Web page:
The effects of waterbed flotation on indicators of energy expenditure activity level, heart rate, and behavioral state in premature infants (DISS)

2.50
Hdl Handle:
http://hdl.handle.net/10755/149310
Type:
Presentation
Title:
The effects of waterbed flotation on indicators of energy expenditure activity level, heart rate, and behavioral state in premature infants (DISS)
Abstract:
The effects of waterbed flotation on indicators of energy expenditure activity level, heart rate, and behavioral state in premature infants (DISS)
Conference Sponsor:Sigma Theta Tau International
Conference Year:1991
Author:Deiriggi, Pamela, PhD
P.I. Institution Name:West Virginia University School of Nursing
Title:Associate Professor
The purpose of this clinical study is to investigate the effects of

waterbed flotation on heart rate in preterm infants. Waterbed

flotation is compensatory movement stimulatin for preterm infants who experience this utero, but are deprived of it during their

stay in intensive care nurseries. Heart rate, a robust linear

correlate of oxygen consumption in preterm infants, is viewed as an

indicator of energy expenditure. Since waterbeds have been shown

to soothe these infants, it is hypothesized that heart rates will

be lower while infants are on waterbeds compared to when they lie

on standard incubator mattresses. Decreasing heart rate and

thereby energy expenditure through waterbed flotation has

implications for improving weight gains in preterm infants whose

medical conditions are stable, but who remain in intensive care

nurseries to grow.



Subjects were 28 medically stable preterm infants in neonatal nurseries whose

parents consented to allow their infants to participate in the study. Their ages ranged from

29-34 weeks post-conception at the time of the study. Across a 10-day study, HR was

determined for a one-hour period on each day. Baseline HR with infants on the standard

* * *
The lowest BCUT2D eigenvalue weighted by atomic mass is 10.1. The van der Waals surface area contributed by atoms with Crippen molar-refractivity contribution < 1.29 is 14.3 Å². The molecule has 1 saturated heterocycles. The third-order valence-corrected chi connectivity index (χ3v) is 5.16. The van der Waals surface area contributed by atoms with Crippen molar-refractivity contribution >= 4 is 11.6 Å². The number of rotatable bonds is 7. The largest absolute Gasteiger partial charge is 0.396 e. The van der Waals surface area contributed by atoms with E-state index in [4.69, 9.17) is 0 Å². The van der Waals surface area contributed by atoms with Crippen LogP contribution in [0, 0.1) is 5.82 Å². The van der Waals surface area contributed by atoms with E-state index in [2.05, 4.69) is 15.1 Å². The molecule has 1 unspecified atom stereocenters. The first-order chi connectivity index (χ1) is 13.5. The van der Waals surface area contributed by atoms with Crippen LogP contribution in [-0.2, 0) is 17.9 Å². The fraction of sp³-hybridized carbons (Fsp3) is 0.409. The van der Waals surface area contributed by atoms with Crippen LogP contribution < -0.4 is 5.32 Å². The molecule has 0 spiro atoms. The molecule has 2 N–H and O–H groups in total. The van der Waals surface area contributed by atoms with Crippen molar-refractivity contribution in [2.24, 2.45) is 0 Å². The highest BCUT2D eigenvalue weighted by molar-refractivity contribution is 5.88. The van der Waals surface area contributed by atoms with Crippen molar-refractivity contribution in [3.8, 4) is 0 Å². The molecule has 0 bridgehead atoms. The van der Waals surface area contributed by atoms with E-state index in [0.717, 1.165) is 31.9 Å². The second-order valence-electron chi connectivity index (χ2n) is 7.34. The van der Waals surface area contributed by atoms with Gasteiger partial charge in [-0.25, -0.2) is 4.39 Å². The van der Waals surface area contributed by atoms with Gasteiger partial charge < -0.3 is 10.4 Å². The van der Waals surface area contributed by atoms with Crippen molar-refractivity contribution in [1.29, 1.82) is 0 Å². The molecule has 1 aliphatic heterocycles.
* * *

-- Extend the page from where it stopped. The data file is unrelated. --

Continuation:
incubator mattress was obtained on the first 2 days. They were then placed on the waterbed

and remained there 4 days. They were returned to the incubator mattress and studied 4

more days. Infants served as their own controls among baseline, on-waterbed and off-waterbed

periods. HR was determined by using a heart rate counting feature of the neonatal

cardio-respiratory monitors. Heart rates were the repeated measures data collected on each

of the 10 days.



Analysis of variance revealed that HR variability among subjects was significant.

There was no difference between baseline HR and on-waterbed HR. Rather, HR increased

when infants were taken off the waterbed. The hypothesis that waterbed flotation would

result in a HR reduction was not supported. The possibility that theophylline acted as a

confounding variable existed because doses were changed and levels varied for some subjects

over the 10 days. Eight infants responded to the waterbed with lower HR during the on-waterbed

period compared to the baseline period (mean reduction=5.7 bpm).



The findings that waterbed flotation did not effect a heart rate reduction and that

heart rate rose when the infants were returned to the incubator mattress are similar to

those of a previous study. Since waterbeds have consistently resulted in soothing effects

such as improved sleep and lowered activity, failure to produce a concomitant reduction in

heart rate warrants attention towards other factors that may be determinants of heart rate.

The high variability within and among subjects raises questions as to the usefulness of the

heart rate variable for determining energy costs.
Repository Posting Date:
26-Oct-2011
Date of Publication:
17-Oct-2011
Sponsors:
Sigma Theta Tau International

Full metadata record

DC FieldValue Language
dc.typePresentationen_GB
dc.titleThe effects of waterbed flotation on indicators of energy expenditure activity level, heart rate, and behavioral state in premature infants (DISS)en_GB
dc.identifier.urihttp://hdl.handle.net/10755/149310-